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‘The gutting of KHSU … a brutal parting shot’

The gutting of KHSU represents the arrogance, condescension and inhumanity of the Humboldt State University administration — a brutal parting shot from retiring President Lisa Rossbacher, full-time president-in-absentia, and from retiring Vice President of the University Advancement Division (what an irony) Craig Wruck, another bumptious administrator who knows nothing about broadcasting — a classic carpetbagger.

Their unilateral disemboweling of a priceless local institution reflects their utter contempt for the redwood coast community.It is also an assault on the campus’s Department of Journalism, whose weaknesses will be compounded by the devaluing and corporatization of KHSU — to the detriment of students who will get no more than the lip service so typical of the campus leadership.Predictably, Rossbacher and Wruck, those two profiles in courage and openness, did not sign the administration’s announcement of the dismembering.

What a mockery that California taxpayers have had to finance the salaries and benefits of two secretive bureaucrats who have contributed to the dismal reputation of the CSU administration in Long Beach as well as to that of HSU.

As if these insults were not enough, we taxpayers now have to finance Rossbacher’s and Wruck’s lavishly financed retirements. Talk about the income inequality gap — while student debt nationwide is $1.5 trillion-plus.

Self-evidently, the two have no shame as they desert the community for their cash-rich retirement, leaving heartbreak and wreckage in their wake.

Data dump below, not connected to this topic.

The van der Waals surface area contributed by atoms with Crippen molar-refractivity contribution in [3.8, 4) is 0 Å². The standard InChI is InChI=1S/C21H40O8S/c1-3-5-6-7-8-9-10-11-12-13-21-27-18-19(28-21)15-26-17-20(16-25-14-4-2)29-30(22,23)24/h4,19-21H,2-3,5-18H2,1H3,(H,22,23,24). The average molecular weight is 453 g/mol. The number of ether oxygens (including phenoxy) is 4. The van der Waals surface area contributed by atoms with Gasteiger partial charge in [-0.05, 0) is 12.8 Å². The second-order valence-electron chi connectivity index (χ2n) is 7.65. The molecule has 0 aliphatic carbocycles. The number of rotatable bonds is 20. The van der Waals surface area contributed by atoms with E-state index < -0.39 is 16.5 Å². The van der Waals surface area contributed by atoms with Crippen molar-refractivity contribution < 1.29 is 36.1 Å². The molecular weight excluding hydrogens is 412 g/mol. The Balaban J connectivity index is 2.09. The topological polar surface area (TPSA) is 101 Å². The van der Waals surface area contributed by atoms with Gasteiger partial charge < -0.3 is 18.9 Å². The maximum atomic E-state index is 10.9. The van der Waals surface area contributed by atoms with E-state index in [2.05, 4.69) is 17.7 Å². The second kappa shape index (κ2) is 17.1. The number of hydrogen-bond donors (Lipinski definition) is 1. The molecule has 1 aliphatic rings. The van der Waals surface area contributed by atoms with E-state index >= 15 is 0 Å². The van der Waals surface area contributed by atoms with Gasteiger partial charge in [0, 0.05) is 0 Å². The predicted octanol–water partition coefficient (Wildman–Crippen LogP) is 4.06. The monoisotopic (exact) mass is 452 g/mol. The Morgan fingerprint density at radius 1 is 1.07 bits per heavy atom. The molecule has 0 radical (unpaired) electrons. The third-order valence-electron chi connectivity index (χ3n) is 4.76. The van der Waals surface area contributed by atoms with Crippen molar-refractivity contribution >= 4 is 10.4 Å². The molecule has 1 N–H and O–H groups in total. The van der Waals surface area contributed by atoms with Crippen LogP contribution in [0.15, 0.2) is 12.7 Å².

Public servants?

Paul Mann, McKinleyville; former KHSU public affairs host, 2010-2012

A dear friend passes from our community airwaves

What an integral part of my life the unique programming on KHSU was. Throughout the week I could tell time by the programming.The California Report at 6:50 a.m. was a signal that got my day started. What I heard on the California report influenced water cooler conversations. As a teacher it offered information about the climate of education. There were the stories relating to the well being of the children of this state, and so much more.

Local morning reports helped to frame the day from what to expect for weather to the occasional traffic report.

What a treat in the middle of the day to catch Art Waves, Through the Eyes of Women, the Home Page. The evening programming from the public affairs shows to diverse music, KHSU filled our home and our cars.

Wednesday nights, City Arts and Lectures was sacred time. Dinner would be worked around the show.

Friday mornings around 7:30 there was pause for Storycorps. If missed I would be disappointed, feeling I let down a friend.

If I slept through the puzzle at 7:45 on Sunday morning I knew I could catch it at 9:45. Each week it was always a challenge.

Driveway moments influenced my teaching, conversations with neighbors, friends and colleagues.

Goodbye, dear friend.

Jana L. Kirk-Levine, Eureka; longtime listener, longtime supporter; member of the Community Advisory Board, eight years; last chair of the CAB

‘My hope is that a phoenix will rise from the ashes’

It is a dark day in Humboldt County. KHSU, the station that we loved and listened to and worked for and gave our money to is gone. A ghost station with no soul has acquired its call letters.

A huge thank you to all the staff, the volunteers, the people and businesses that supported it.

I loved this station dearly as many of the (former) workers there knew.

I contributed personally, my business contributed as an underwriter, I did music shows on the air and I was always happy to be on the air during pledge drives.

I was passionate about KHSU and I am seething with rage right now. Along with my deepest concerns for my friends who have lost their jobs WITH NO NOTICE.

My hope is that a phoenix will rise from the ashes and that we can create a true community radio station here. One where we can still listen to Halimah Collingwood and Danielle Orr and the Spirit of Vinny Devaney and all those crazy jazz, country and blues shows, and talk shows with local people talking about local concerns, and those esoteric middle of the night music shows that are just the craziest thing you ever heard!

We need them all. It’s called diverse public radio.

Until then … thanks for everything, KHSU people. It’s been swell.

Rick Levin, Blue Lake

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